Meanwhile, back at Pratt, the dormitory was a hotbed of frustration. Much of the student population lived at home, and traveled to the school by subway, every day. But those of us in the two isolated dorms were limited in our social life to the handful of members of the opposite sex in the dorm across the way. The huge amount of homework that Pratt dished out left little time for socializing, anyway. And there was really no place to take a date, except perhaps a movie, or occasionally to a local bar to share a pitcher of beer. The drinking age in New York State was 18.
Guys used to gather in a student’s dorm room, hug pillows, and share fantasies about which of the inhabitants of the girls dormitory they fancied. And not finding many that attractive, or attracted to them, in return, they would speculate about the imaginary new faces that might arrive with the "new crop" of student bodies that would appear midyear.
Most of the girls attending Pratt were studying Home Economics. So, unlike Michigan, where all but three of the art students in my class were women, there were few girls in the illustration class at Pratt. But there was one that I found fascinating. Throughout the first half of the first semester, I had been going through the painful process of mutual realization that there could be no future with my former girlfriend, become pen-pal, Lois Malzman, who remained at Michigan. To render remaining faithful, even more impossible, Lois had just been elected president of her sorority.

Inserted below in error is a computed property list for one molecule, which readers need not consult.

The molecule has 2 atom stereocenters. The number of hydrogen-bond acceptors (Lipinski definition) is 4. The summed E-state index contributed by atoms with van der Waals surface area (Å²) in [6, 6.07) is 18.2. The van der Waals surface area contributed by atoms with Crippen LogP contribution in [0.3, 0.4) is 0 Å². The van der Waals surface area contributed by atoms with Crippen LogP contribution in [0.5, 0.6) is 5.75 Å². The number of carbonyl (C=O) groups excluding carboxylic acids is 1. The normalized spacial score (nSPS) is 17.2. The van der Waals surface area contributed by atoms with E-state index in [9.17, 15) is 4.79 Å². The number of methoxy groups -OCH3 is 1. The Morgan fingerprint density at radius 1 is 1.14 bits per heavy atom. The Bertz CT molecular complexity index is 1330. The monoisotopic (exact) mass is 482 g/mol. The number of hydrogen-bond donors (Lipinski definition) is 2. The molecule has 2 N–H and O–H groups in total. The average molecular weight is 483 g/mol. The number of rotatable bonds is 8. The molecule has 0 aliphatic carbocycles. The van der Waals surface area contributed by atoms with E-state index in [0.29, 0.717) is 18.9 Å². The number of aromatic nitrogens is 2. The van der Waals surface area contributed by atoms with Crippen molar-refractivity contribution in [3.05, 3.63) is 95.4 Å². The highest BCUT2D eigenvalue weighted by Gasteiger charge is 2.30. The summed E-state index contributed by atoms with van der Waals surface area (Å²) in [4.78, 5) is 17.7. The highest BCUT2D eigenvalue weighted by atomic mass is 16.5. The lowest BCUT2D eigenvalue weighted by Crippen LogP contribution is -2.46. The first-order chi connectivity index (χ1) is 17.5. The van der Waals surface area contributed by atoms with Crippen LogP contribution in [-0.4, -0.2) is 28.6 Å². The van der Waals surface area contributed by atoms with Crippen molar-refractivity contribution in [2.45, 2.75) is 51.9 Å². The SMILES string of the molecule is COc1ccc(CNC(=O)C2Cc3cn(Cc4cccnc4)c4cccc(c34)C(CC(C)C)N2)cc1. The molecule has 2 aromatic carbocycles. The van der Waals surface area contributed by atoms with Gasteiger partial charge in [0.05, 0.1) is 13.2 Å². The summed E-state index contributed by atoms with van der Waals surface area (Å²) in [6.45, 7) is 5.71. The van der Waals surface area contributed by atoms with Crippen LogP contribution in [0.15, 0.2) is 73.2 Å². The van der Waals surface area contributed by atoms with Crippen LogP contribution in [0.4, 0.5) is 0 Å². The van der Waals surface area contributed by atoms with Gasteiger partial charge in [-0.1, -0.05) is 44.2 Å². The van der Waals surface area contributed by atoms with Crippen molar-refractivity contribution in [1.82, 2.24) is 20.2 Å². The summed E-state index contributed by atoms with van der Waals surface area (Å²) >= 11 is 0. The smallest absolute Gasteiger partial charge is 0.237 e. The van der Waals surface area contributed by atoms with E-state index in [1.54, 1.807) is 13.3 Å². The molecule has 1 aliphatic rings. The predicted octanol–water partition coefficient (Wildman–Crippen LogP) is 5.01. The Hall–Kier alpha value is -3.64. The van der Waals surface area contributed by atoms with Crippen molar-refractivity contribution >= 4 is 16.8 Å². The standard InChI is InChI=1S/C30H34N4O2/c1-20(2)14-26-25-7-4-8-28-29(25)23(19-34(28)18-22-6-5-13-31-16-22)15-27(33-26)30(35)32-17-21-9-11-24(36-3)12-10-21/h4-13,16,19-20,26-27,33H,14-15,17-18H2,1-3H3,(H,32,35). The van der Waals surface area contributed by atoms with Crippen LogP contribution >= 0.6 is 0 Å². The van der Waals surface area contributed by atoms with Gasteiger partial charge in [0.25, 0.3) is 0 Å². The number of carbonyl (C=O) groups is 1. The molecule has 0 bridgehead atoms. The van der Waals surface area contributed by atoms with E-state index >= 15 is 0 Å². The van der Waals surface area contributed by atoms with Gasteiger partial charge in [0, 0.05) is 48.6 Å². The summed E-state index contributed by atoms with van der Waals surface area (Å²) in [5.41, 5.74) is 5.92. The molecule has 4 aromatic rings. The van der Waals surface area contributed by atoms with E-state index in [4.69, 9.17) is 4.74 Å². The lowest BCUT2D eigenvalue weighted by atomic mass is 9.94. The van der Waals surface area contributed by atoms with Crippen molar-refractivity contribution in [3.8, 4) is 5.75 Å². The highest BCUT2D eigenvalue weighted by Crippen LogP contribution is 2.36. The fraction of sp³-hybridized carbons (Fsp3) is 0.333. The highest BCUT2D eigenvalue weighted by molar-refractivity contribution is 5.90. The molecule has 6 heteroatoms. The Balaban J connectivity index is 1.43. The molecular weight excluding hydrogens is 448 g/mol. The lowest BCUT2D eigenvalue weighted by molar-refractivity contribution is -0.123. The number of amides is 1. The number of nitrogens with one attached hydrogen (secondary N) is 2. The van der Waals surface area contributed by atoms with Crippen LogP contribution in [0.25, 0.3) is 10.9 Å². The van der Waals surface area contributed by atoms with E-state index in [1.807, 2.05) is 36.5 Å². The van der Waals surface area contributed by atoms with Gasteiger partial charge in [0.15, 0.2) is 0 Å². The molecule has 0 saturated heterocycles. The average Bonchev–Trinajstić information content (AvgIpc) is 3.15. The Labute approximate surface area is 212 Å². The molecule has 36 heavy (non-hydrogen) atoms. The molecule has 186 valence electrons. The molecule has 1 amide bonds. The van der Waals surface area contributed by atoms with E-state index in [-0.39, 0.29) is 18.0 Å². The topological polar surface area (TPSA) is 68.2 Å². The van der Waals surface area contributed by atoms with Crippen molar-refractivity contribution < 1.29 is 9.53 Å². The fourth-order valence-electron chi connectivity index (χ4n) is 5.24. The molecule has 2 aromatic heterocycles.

By the time my eye began to rove again, the subject of my fantasies, a spectacularly stout young lady from Charlotte South Carolina, Leslie Lynn White, was already dating another classmate, a guy named Allen Nurmi. Alan was a man of few words, and even less personality. His verbal brevity masqueraded as profundity. A group might be chattering about a new movie, and eventually someone would notice that Allen hadn’t said a thing; so they would ask him what he thought of the film. Then, he would deliver a one word answer: “Good!” And everyone seemed to see that as the final word.
Leslie Lynn spoke with a deep melodic Southern accent. She said “you all” a lot. And there was a lot of “her all” there. She was what I would call, pleasantly plump, very pleasantly, indeed. Leslie was, not only, a Southern Belle, she was shaped like a bell as well. And anyone who has ever seen my figure drawings would realize that she was my idea of the perfect gal. In spite of her impressive size, which I saw as voluptuous, she had a very narrow waist, what one would call an hourglass figure. And, to my eye, the sand was distributed just right.
For some reason that will always remain a mystery to me, Allen, realizing that I liked her, said he would willingly palm her off on me. While Leslie and I both lived in the dormitories, Allen had his own apartment. So, he arranged a party. Thus, in an evening, awash in candlelight, Leslie and I happened to find ourselves together on a bed in an adjacent alcove. Alan’s plan had been successful.